This year has been a whirlwind for David Braun.
In January, Northwestern hired Braun as defensive coordinator, a position he held with North Dakota State for four seasons, helping the Bison to two FCS national championships.
Six months later, Braun replaced the man who hired him — Wildcats head coach Pat Fitzgerald, who was fired in July amid a hazing and abuse scandal — on an interim basis.
After Braun led the NU to a surprising 5-5 record heading into the final two games of the season, Northwestern removed the interim tag from his title. A day after announcing the promotion in a release, university President Michael Schill and athletic director Derrick Gragg introduced Braun as the program’s 30th head football coach.
“The decision to remove the tag from David’s title was not just about the results on the playing field,” Schill said Thursday at Ryan Fieldhouse in Evanston. “But the way in which he and our team have achieved in the face of adversity here set an example for all of us that living our values as a university is a successful pathway to success by any standard.”
Gragg agreed, saying Northwestern leaders didn’t want players to feel as if they had to win a certain number of games for Braun to get the job.
“We don’t always get it right, but we certainly got it right this time,” Gragg said of the hire, noting that though he did consult a committee while vetting candidates, the decision to promote Braun was his.
“(Braun) has shown tremendous leadership under these adverse circumstances, and he embodies the values of our athletics department, which are respect, integrity, service and excellence. The student-athletes have rallied around him. They’ve been supportive both behind the scenes with me, but also publicly.
“And I’m going to tell you that the ‘We want Braun!’ chant in the locker room after Wisconsin was definite, and as I told him yesterday, we want Braun also.”
The Wildcats dominated the Badgers in a 24-10 win Saturday in Madison, Wis., ending a 14-game road losing streak. NU will become bowl-eligible if it wins one of its remaining games — Saturday against Purdue at Ryan Field (11 a.m., BTN) or Nov. 25 at Illinois.
It’s quite the turnaround for a program that won only one game last season and went 4-20 overall and 2-16 in the Big Ten over the last two years under Fitzgerald, who went 110-101 overall and 65-76 in conference play in 17 seasons at NU.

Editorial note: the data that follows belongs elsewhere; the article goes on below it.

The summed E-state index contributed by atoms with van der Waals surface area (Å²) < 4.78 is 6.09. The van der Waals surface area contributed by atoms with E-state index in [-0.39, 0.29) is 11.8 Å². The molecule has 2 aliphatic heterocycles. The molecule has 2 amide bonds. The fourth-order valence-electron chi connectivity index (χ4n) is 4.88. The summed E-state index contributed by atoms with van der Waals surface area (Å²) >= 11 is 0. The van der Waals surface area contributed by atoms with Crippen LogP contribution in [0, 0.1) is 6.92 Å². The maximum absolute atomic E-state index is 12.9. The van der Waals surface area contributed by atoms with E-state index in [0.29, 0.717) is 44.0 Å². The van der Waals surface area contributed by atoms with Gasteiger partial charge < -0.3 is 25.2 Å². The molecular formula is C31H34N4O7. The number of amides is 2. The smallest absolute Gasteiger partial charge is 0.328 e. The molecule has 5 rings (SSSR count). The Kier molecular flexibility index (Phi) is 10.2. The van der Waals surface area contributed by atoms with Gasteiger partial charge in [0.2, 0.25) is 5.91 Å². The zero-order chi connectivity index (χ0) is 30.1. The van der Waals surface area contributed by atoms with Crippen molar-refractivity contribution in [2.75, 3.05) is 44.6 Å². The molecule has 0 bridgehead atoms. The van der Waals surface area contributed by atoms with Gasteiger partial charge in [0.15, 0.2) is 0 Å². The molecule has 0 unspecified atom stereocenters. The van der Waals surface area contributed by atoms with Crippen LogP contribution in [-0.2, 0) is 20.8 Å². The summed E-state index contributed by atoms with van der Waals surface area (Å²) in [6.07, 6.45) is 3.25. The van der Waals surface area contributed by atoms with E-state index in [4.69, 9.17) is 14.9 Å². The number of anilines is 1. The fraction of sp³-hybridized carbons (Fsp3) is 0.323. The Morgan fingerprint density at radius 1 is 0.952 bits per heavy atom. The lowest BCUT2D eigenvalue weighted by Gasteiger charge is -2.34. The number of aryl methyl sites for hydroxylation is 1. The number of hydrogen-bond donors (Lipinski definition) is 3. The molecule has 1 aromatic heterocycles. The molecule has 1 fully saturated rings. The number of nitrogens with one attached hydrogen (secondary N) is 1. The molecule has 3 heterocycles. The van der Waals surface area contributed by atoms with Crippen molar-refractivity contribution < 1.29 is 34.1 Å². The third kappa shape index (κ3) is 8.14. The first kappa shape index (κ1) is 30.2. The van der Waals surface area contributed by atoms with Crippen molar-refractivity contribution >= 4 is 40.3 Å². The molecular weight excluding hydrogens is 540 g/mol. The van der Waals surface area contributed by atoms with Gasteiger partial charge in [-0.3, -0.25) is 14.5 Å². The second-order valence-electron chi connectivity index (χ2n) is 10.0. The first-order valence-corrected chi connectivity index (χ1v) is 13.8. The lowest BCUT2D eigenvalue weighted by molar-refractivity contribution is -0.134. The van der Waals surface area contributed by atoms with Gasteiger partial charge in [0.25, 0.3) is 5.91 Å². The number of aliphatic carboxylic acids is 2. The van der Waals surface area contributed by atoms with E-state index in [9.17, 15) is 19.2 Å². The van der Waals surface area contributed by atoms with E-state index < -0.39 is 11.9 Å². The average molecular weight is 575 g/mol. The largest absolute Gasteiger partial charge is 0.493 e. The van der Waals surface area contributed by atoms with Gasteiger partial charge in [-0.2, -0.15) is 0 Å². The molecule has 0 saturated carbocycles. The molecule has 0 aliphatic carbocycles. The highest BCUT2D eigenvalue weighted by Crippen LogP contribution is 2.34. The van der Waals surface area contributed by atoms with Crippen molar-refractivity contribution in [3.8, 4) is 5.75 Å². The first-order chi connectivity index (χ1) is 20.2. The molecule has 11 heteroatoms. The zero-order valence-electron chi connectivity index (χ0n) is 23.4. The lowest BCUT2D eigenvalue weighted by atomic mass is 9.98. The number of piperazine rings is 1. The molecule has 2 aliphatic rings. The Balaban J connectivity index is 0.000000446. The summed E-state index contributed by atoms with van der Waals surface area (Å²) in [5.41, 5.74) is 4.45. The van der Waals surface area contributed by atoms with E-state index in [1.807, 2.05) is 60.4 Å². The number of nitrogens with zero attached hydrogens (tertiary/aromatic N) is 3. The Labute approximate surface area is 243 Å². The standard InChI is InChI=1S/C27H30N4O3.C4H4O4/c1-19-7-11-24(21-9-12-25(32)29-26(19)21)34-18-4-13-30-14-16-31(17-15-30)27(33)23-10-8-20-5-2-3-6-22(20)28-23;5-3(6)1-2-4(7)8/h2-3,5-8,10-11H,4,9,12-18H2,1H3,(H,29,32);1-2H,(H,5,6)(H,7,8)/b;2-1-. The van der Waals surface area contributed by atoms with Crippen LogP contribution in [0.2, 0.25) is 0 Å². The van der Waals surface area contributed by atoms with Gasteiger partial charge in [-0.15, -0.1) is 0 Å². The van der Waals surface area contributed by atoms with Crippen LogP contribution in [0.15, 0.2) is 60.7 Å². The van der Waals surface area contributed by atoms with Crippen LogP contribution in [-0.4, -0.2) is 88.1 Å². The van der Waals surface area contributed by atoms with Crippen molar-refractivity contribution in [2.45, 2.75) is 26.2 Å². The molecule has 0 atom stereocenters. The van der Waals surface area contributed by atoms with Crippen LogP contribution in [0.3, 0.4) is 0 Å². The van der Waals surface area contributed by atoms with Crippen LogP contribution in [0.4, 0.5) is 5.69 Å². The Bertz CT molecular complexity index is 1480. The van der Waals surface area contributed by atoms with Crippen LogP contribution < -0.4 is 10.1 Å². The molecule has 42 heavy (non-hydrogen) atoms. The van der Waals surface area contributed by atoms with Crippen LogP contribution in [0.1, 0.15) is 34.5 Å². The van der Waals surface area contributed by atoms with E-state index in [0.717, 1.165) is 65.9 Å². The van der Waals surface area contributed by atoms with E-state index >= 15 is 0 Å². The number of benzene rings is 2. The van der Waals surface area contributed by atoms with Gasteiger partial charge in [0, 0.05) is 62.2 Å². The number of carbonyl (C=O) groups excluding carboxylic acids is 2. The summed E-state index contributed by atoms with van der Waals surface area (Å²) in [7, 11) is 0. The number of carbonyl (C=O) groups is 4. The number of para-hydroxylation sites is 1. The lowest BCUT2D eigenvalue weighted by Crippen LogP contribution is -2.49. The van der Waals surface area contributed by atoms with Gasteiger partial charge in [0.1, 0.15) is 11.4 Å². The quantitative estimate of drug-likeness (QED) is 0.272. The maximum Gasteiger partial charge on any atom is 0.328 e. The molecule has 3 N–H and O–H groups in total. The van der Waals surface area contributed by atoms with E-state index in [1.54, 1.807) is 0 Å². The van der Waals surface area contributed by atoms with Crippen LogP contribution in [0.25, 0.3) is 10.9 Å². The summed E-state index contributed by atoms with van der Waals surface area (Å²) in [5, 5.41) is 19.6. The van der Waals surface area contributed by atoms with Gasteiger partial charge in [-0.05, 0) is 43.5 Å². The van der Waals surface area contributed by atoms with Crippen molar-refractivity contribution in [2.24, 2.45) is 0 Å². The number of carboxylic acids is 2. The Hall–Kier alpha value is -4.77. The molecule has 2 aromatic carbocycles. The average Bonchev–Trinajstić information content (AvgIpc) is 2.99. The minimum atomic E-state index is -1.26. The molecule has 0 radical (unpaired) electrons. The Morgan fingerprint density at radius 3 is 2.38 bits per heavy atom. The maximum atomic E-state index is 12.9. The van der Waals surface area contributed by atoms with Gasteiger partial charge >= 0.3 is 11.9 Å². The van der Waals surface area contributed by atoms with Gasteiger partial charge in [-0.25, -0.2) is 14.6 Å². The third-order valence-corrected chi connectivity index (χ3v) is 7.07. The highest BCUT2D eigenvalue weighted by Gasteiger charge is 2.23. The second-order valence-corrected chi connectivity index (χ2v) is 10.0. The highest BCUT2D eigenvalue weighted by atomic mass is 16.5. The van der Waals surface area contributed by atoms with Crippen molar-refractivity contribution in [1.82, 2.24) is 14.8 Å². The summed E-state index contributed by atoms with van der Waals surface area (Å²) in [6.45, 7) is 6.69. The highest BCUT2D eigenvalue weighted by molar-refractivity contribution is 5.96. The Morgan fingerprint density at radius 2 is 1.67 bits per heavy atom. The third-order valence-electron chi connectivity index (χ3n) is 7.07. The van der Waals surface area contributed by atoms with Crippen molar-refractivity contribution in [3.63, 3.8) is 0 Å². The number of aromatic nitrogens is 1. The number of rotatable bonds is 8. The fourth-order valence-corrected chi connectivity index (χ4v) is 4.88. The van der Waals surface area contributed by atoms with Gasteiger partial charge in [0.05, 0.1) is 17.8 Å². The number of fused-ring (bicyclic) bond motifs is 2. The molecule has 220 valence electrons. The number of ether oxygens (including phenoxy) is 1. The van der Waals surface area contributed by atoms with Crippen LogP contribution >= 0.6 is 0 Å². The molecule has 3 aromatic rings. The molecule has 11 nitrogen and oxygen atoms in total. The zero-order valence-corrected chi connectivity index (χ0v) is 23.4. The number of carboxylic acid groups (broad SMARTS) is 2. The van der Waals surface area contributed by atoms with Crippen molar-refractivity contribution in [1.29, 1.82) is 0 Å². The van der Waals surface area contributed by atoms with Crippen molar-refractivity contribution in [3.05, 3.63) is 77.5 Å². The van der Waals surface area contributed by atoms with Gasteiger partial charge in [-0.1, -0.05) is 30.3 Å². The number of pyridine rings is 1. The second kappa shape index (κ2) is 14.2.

“I’ve been fortunate to be a part of the staff that got let go when I was at UC Davis,” Braun said Thursday. “I’ve been fortunate enough to be part of staffs that have won conference championships and national championships. And you quickly realize that true character is revealed in the hard times.
“I want to speak to our coaches, our staff, and thank them for the way that they’ve navigated all this. They’ve rooted back into their purpose. And it’s pretty neat to see the byproduct of that showing up on the field every Saturday.”
Before this season, Braun had never coached at the FBS level or been a head coach. Before his stop at North Dakota State, he was a defensive assistant at FCS programs Northern Iowa and UC Davis, Division II Winona State and NAIA Culver-Stockton.
Braun said administrators approached him in July about whether he had interest in the position full time, but he was unsure at the time because of the shock and emotion Fitzgerald’s firing caused. Earning the job was not his day-to-day focus, Braun said, and things didn’t progress until midweek, when talks renewed with Schill and Gragg.
Braun, 38, is the first Northwestern football coach to win five games in his first season since Walter McCornack led the Wildcats to a 10-1-3 record and a Big Ten co-championship in 1903.
So 11 months after coaching the North Dakota State defense in the FCS championship game, Braun officially takes over as a head coach in one of college football’s top conferences.
“We need to be the ultimate developmental program in the country,” he said. “And then we need to do a great job of retaining our student-athletes. And in a world of NIL and the transfer portal, we need to do a great job of recruiting young men that fit our profile and are great fits here at Northwestern that want to compete and want to play their best football.”